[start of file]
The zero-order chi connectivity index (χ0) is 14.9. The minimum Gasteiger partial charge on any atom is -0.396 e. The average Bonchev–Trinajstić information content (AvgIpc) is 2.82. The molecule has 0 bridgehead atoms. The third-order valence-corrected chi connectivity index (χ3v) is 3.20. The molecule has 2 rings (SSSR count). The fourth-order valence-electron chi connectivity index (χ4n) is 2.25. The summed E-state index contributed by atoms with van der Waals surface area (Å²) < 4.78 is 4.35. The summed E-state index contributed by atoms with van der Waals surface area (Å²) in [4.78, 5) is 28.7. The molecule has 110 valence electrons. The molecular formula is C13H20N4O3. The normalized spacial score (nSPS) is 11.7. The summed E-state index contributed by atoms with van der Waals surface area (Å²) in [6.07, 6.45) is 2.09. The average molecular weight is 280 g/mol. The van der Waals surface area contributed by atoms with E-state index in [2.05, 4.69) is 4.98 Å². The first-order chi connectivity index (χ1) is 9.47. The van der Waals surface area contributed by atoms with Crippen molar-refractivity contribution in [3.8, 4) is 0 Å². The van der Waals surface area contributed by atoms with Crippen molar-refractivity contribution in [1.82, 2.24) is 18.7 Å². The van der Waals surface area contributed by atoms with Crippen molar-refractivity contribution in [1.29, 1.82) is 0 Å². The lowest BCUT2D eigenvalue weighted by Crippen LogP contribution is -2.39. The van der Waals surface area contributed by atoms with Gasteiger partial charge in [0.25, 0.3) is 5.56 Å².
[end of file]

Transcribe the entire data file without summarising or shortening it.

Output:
The zero-order chi connectivity index (χ0) is 14.9. The minimum Gasteiger partial charge on any atom is -0.396 e. The average Bonchev–Trinajstić information content (AvgIpc) is 2.82. The molecule has 0 bridgehead atoms. The third-order valence-corrected chi connectivity index (χ3v) is 3.20. The molecule has 2 rings (SSSR count). The fourth-order valence-electron chi connectivity index (χ4n) is 2.25. The summed E-state index contributed by atoms with van der Waals surface area (Å²) < 4.78 is 4.35. The summed E-state index contributed by atoms with van der Waals surface area (Å²) in [4.78, 5) is 28.7. The molecule has 110 valence electrons. The molecular formula is C13H20N4O3. The normalized spacial score (nSPS) is 11.7. The summed E-state index contributed by atoms with van der Waals surface area (Å²) in [6.07, 6.45) is 2.09. The average molecular weight is 280 g/mol. The van der Waals surface area contributed by atoms with E-state index in [2.05, 4.69) is 4.98 Å². The first-order chi connectivity index (χ1) is 9.47. The van der Waals surface area contributed by atoms with Crippen molar-refractivity contribution in [3.8, 4) is 0 Å². The van der Waals surface area contributed by atoms with Crippen molar-refractivity contribution in [1.82, 2.24) is 18.7 Å². The van der Waals surface area contributed by atoms with Crippen molar-refractivity contribution in [1.29, 1.82) is 0 Å². The lowest BCUT2D eigenvalue weighted by Crippen LogP contribution is -2.39. The van der Waals surface area contributed by atoms with Gasteiger partial charge in [0.25, 0.3) is 5.56 Å².